If you notice two different size pupils in your dog, they may have anisocoria. The anatomy of a dog's eye is incredibly similar to the anatomy of a human eye in that both have sclera (the white part), irises (the colored part), and pupils (the dark opening in the center of the iris). Just like us, a dog's pupil allows light to pass through the eye and to the retina. In a normal, healthy eye, both pupils will constrict in high light and enlarge in low light. So what does it mean if your dog's pupils are two different sizes? Read on for our guide to anisocoria.
What Is Anisocoria?
Anisocoria, while a mouthful, is the medical term for when the pupils are two different sizes. Anisocoria, in and of itself, is not a disease but rather a symptom of an underlying condition.
Symptoms of Anisocoria in Dogs
Depending on the underlying cause you may not see any other symptoms or you may see different, accompanying ocular symptoms.
Dogs with anisocoria may also have reddened scleras, where the white portion of the eye looks red. A clouding or blue-tinted cornea (the outermost layer of the eye) is also common. Look out for eye discharge, a droopy eyelid, a squinting eye, or rubbing/pawing at the affected eye as signs of anisocoria. Your dog also may be less active than normal.
What Causes Anisocoria in Dogs?
There are a variety of reasons your dog may have pupils that have different sizes.
- Corneal ulcer/injury
- A brain or neurological disorder affecting the specific nerves running to your dog's eye (i.e. Horner's Syndrome)
- Glaucoma (the affected eye will have an increased pressure within the eye and will be dilated)
- Degenerative changed to the iris tissue that can happen with aging
- Head trauma
- Exposure to chemicals or toxins
Regardless of the cause, if your dog's anisocoria has sudden onset it is an emergency that requires immediate veterinary care. Failure to get your dog care right away can permanently damage your dog's vision in the affected eye.
How Do Vets Diagnose Anisocoria in Dogs?
Most eye workups will start with three basic tests: A Schirmer tear test, fluorescein stain, and an intraocular pressure test. A Schirmer tear test will check the ability of your dog's eyes to create tears. There are certain disease processes that will inhibit tear production. Your dog's eyes will actually try to compensate but instead of tears they may produce a thick, sticky discharge. All this to say, you may think your dog just has funky tears when in reality he has a lack of them! Staining the eye with fluorescein dye can illuminate any ulcers on your dog's cornea. The stain will collect in the ulcer itself so that, even when excess stain is flushed out of the eye, the stain will still fluoresce under a black light. Checking your dog's intraocular pressures can check for glaucoma as well as uveitis. If your dog has glaucoma in one or both eyes, they will have higher than normal pressures. If your dog has uveitis in one or both eyes, they will have lower than normal pressures. Rest assured, veterinary medicine doesn't check eye pressures with the dreaded 'air puff' test that is common in human ophthalmology.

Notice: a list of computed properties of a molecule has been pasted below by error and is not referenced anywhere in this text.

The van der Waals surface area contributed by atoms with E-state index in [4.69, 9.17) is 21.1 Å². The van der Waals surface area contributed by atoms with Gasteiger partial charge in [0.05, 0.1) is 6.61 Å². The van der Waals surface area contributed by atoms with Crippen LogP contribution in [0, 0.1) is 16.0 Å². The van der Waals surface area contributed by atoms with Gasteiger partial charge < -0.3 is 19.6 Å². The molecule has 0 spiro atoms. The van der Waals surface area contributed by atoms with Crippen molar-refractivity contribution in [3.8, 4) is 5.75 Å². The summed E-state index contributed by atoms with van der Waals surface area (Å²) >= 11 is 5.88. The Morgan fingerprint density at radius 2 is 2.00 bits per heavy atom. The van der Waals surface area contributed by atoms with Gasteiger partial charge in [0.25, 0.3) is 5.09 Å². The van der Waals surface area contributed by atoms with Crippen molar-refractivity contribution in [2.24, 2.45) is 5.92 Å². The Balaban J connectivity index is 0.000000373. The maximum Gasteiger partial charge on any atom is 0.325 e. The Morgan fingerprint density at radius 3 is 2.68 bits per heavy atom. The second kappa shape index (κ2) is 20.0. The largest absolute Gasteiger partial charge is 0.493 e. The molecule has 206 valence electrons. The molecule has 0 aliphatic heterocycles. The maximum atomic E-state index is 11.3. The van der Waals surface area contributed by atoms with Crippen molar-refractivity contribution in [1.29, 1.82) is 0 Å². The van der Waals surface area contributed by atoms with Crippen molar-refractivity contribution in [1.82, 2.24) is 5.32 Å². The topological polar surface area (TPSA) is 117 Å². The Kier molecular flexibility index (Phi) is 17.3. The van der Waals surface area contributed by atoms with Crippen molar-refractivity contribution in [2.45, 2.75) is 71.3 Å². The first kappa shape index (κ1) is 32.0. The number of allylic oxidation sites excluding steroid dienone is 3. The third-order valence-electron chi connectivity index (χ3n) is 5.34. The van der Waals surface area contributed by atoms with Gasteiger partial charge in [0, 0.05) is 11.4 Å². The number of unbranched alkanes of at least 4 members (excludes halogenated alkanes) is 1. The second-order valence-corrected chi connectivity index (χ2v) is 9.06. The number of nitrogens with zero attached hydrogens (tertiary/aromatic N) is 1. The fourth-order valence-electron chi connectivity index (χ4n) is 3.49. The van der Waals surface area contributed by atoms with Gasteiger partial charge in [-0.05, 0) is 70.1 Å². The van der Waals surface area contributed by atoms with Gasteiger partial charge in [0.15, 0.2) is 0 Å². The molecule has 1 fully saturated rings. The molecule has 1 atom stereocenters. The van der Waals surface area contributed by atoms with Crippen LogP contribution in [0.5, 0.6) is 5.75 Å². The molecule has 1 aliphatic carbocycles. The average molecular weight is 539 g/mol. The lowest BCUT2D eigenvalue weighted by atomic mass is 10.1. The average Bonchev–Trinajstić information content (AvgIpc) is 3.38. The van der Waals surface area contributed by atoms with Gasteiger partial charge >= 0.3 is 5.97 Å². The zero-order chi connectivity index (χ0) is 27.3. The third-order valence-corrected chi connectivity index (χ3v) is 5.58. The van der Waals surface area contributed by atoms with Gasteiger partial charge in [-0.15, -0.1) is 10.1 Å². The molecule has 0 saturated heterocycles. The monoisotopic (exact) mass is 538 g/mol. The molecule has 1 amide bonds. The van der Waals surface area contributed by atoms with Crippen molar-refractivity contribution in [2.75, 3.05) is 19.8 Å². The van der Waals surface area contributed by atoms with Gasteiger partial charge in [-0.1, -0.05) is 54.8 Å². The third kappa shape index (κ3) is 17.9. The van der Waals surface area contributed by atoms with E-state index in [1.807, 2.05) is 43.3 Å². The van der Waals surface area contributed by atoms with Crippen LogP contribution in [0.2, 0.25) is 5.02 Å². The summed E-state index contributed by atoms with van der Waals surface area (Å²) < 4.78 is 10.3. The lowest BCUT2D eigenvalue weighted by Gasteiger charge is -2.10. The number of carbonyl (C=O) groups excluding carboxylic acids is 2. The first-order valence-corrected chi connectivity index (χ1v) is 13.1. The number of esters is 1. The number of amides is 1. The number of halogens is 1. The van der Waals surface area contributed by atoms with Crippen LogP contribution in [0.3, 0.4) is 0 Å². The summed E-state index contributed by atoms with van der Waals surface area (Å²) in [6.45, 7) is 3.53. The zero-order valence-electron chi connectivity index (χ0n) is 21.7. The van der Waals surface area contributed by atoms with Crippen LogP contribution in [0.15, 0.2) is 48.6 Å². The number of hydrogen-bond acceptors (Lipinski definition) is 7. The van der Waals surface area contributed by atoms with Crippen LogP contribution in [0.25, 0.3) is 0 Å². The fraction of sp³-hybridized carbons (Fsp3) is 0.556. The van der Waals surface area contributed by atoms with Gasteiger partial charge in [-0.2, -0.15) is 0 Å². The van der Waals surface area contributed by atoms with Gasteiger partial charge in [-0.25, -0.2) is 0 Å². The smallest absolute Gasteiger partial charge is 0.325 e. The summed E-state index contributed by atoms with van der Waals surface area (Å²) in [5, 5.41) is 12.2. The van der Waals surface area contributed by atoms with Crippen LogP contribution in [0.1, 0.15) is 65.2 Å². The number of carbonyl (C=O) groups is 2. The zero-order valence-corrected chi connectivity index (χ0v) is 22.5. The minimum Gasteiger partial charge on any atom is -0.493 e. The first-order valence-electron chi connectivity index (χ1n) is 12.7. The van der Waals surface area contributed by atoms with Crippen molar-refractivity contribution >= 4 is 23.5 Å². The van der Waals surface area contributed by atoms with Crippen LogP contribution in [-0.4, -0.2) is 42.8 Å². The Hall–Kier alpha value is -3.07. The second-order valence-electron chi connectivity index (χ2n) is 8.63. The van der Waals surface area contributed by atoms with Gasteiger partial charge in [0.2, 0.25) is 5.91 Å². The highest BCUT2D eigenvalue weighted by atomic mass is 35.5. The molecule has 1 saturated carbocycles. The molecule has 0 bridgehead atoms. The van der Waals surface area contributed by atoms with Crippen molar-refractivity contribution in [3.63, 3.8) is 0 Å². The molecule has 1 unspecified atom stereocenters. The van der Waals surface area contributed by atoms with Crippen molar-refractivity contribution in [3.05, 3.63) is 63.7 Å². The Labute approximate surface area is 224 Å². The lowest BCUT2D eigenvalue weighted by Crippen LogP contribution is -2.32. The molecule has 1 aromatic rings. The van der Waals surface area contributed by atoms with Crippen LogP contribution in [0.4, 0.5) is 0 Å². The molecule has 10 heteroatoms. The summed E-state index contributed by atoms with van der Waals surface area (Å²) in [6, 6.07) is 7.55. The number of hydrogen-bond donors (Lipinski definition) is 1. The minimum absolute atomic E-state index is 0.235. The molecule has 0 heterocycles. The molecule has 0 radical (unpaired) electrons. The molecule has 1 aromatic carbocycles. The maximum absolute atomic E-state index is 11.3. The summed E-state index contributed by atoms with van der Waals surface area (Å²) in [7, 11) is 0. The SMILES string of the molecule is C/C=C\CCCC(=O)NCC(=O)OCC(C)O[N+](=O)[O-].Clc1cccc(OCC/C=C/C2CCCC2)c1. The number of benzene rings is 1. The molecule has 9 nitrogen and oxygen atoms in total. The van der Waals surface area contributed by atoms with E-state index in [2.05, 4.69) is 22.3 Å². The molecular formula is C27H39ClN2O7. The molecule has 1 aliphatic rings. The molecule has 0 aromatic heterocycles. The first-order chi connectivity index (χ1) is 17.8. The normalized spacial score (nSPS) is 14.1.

If the standard three eye tests don't reveal anything out of the norm, your vet may want to perform more specialized tests. Gentle scrape samples of your dog's conjunctiva can be sent off to an outside lab for histopathology, where a veterinary specialist will look at the samples under a microscope. From this they can determine if there is any abnormal cells present that could indicate a benign (or malignant) growth. Your vet may want to check a blood panel to rule out any systemic illnesses. They may also want your dog to get skull radiographs, an MRI, or even be seen by a veterinary ophthalmologist.
Treatment & Prevention
How best to treat your dog's anisocoria depends entirely on what is causing your dog's anisocoria. A specific treatment will be based on the specific disease. If your dog's anisocoria is stemming from a chemical or toxin exposure, removing the the substance may reverse the anisocoria. Some causes, such as Horner's Syndrome, are self-limiting and the anisocoria may resolve on it's own. For still other causes, such as degenerative conditions, your dog's anisocoria may never get better. Some causes of anisocoria may also require long term medication. If your dog's vision is affected because of their anisocoria their vision may never return back to normal.
While you can't prevent anisocoria, regularly keeping up with your dog's eye health will ensure that any signs of anisocoria are caught as early as possible.
Prognosis for Dogs with Anisocoria
Prognosis for anisocoria depends on the cause. No treatment may be needed, or it may require long-term medication. While some dogs make a full recovery, in others, it can lead to blindness, so seeking immediate veterinary attention is vital for your dog's vision and eye health. Whether you see an emergency veterinarian or your regular veterinarian, they can help you figure out what is causing your dog's troubling eye symptoms and how best to tackle the problem.
Anisocoria in Dogs. VCA Animal Hospitals.